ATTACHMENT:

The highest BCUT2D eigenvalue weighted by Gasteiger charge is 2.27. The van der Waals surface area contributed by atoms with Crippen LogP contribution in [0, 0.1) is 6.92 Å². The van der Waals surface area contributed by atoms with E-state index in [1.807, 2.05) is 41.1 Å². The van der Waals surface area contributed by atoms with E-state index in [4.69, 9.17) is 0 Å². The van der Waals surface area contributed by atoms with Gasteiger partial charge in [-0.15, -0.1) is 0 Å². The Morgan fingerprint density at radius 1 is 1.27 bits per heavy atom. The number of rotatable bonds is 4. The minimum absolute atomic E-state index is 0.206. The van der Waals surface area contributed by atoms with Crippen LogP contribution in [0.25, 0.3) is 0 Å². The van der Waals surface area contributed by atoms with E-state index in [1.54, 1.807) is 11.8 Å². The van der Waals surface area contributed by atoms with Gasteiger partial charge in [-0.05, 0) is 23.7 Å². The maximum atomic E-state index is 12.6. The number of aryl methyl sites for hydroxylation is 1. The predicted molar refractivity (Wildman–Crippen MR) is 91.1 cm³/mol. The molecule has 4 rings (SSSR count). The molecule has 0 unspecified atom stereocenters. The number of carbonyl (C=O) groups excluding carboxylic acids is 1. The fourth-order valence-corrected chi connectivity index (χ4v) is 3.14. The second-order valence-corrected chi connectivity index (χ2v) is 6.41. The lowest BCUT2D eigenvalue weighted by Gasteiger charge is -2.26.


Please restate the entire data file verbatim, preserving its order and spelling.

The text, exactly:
The highest BCUT2D eigenvalue weighted by Gasteiger charge is 2.27. The van der Waals surface area contributed by atoms with Crippen LogP contribution in [0, 0.1) is 6.92 Å². The van der Waals surface area contributed by atoms with E-state index in [1.807, 2.05) is 41.1 Å². The van der Waals surface area contributed by atoms with E-state index in [4.69, 9.17) is 0 Å². The van der Waals surface area contributed by atoms with Gasteiger partial charge in [-0.15, -0.1) is 0 Å². The Morgan fingerprint density at radius 1 is 1.27 bits per heavy atom. The number of rotatable bonds is 4. The minimum absolute atomic E-state index is 0.206. The van der Waals surface area contributed by atoms with Crippen LogP contribution in [0.25, 0.3) is 0 Å². The van der Waals surface area contributed by atoms with E-state index in [1.54, 1.807) is 11.8 Å². The van der Waals surface area contributed by atoms with Gasteiger partial charge in [-0.05, 0) is 23.7 Å². The maximum atomic E-state index is 12.6. The number of aryl methyl sites for hydroxylation is 1. The predicted molar refractivity (Wildman–Crippen MR) is 91.1 cm³/mol. The molecule has 4 rings (SSSR count). The molecule has 0 unspecified atom stereocenters. The number of carbonyl (C=O) groups excluding carboxylic acids is 1. The fourth-order valence-corrected chi connectivity index (χ4v) is 3.14. The second-order valence-corrected chi connectivity index (χ2v) is 6.41. The lowest BCUT2D eigenvalue weighted by Gasteiger charge is -2.26.